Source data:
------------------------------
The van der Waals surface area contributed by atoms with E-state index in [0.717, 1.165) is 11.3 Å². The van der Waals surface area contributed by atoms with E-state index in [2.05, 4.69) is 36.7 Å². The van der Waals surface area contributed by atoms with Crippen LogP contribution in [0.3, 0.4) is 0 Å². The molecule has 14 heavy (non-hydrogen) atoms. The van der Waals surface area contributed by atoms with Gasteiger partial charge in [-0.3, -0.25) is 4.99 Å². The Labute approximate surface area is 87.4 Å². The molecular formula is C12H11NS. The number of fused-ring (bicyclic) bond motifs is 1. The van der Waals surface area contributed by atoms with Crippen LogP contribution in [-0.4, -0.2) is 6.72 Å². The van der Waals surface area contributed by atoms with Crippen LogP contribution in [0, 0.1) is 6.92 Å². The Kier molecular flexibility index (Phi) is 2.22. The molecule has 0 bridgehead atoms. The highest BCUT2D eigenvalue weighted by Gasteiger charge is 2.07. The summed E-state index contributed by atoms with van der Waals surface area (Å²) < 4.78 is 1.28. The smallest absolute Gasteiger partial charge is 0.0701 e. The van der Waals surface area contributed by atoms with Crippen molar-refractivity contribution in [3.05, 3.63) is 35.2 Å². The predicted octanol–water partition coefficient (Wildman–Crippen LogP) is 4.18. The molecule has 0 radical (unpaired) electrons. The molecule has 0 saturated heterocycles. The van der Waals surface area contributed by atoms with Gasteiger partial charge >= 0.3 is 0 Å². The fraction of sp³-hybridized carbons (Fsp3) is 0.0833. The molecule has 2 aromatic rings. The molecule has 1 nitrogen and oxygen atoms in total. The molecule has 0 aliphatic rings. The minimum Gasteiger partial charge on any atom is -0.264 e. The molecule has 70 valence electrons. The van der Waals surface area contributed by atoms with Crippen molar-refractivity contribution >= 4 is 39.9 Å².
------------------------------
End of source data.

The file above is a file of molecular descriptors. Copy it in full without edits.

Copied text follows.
The van der Waals surface area contributed by atoms with E-state index in [0.717, 1.165) is 11.3 Å². The van der Waals surface area contributed by atoms with E-state index in [2.05, 4.69) is 36.7 Å². The van der Waals surface area contributed by atoms with Crippen LogP contribution in [0.3, 0.4) is 0 Å². The molecule has 14 heavy (non-hydrogen) atoms. The van der Waals surface area contributed by atoms with Gasteiger partial charge in [-0.3, -0.25) is 4.99 Å². The Labute approximate surface area is 87.4 Å². The molecular formula is C12H11NS. The number of fused-ring (bicyclic) bond motifs is 1. The van der Waals surface area contributed by atoms with Crippen LogP contribution in [-0.4, -0.2) is 6.72 Å². The van der Waals surface area contributed by atoms with Crippen LogP contribution in [0, 0.1) is 6.92 Å². The Kier molecular flexibility index (Phi) is 2.22. The molecule has 0 bridgehead atoms. The highest BCUT2D eigenvalue weighted by Gasteiger charge is 2.07. The summed E-state index contributed by atoms with van der Waals surface area (Å²) < 4.78 is 1.28. The smallest absolute Gasteiger partial charge is 0.0701 e. The van der Waals surface area contributed by atoms with Crippen molar-refractivity contribution in [3.05, 3.63) is 35.2 Å². The predicted octanol–water partition coefficient (Wildman–Crippen LogP) is 4.18. The molecule has 0 radical (unpaired) electrons. The molecule has 0 saturated heterocycles. The van der Waals surface area contributed by atoms with Gasteiger partial charge >= 0.3 is 0 Å². The fraction of sp³-hybridized carbons (Fsp3) is 0.0833. The molecule has 2 aromatic rings. The molecule has 1 nitrogen and oxygen atoms in total. The molecule has 0 aliphatic rings. The minimum Gasteiger partial charge on any atom is -0.264 e. The molecule has 70 valence electrons. The van der Waals surface area contributed by atoms with Crippen molar-refractivity contribution >= 4 is 39.9 Å².